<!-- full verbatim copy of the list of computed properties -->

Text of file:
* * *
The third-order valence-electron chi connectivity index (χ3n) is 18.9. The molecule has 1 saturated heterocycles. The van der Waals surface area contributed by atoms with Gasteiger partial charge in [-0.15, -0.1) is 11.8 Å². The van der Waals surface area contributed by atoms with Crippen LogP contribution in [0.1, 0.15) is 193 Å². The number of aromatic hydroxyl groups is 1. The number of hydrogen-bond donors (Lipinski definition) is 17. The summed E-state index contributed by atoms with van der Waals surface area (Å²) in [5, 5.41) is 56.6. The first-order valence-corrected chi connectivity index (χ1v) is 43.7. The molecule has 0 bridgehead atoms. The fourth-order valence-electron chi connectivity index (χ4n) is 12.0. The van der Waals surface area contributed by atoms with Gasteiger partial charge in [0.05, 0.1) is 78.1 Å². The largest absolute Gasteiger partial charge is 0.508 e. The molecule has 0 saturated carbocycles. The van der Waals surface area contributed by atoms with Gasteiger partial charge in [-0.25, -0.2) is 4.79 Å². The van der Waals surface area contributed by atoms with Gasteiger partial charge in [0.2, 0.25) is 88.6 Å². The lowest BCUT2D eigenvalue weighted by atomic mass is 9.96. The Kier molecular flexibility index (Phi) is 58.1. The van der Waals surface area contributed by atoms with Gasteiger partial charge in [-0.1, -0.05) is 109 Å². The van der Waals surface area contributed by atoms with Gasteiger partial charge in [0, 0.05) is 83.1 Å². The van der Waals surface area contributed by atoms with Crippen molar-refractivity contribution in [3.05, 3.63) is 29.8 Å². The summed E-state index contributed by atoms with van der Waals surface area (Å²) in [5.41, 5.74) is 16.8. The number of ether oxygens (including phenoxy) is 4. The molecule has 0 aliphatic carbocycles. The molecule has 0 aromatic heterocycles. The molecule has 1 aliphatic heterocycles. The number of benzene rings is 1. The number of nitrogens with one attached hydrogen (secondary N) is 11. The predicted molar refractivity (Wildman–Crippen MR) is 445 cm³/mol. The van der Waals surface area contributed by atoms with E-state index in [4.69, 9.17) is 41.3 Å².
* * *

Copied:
The third-order valence-electron chi connectivity index (χ3n) is 18.9. The molecule has 1 saturated heterocycles. The van der Waals surface area contributed by atoms with Gasteiger partial charge in [-0.15, -0.1) is 11.8 Å². The van der Waals surface area contributed by atoms with Crippen LogP contribution in [0.1, 0.15) is 193 Å². The number of aromatic hydroxyl groups is 1. The number of hydrogen-bond donors (Lipinski definition) is 17. The summed E-state index contributed by atoms with van der Waals surface area (Å²) in [5, 5.41) is 56.6. The first-order valence-corrected chi connectivity index (χ1v) is 43.7. The molecule has 0 bridgehead atoms. The fourth-order valence-electron chi connectivity index (χ4n) is 12.0. The van der Waals surface area contributed by atoms with Gasteiger partial charge in [0.05, 0.1) is 78.1 Å². The largest absolute Gasteiger partial charge is 0.508 e. The molecule has 0 saturated carbocycles. The van der Waals surface area contributed by atoms with Gasteiger partial charge in [-0.25, -0.2) is 4.79 Å². The van der Waals surface area contributed by atoms with Gasteiger partial charge in [0.2, 0.25) is 88.6 Å². The lowest BCUT2D eigenvalue weighted by atomic mass is 9.96. The Kier molecular flexibility index (Phi) is 58.1. The van der Waals surface area contributed by atoms with Gasteiger partial charge in [-0.1, -0.05) is 109 Å². The van der Waals surface area contributed by atoms with Gasteiger partial charge in [0, 0.05) is 83.1 Å². The van der Waals surface area contributed by atoms with Crippen molar-refractivity contribution in [3.05, 3.63) is 29.8 Å². The summed E-state index contributed by atoms with van der Waals surface area (Å²) in [5.41, 5.74) is 16.8. The number of ether oxygens (including phenoxy) is 4. The molecule has 0 aliphatic carbocycles. The molecule has 0 aromatic heterocycles. The molecule has 1 aliphatic heterocycles. The number of benzene rings is 1. The number of nitrogens with one attached hydrogen (secondary N) is 11. The predicted molar refractivity (Wildman–Crippen MR) is 445 cm³/mol. The van der Waals surface area contributed by atoms with E-state index in [4.69, 9.17) is 41.3 Å².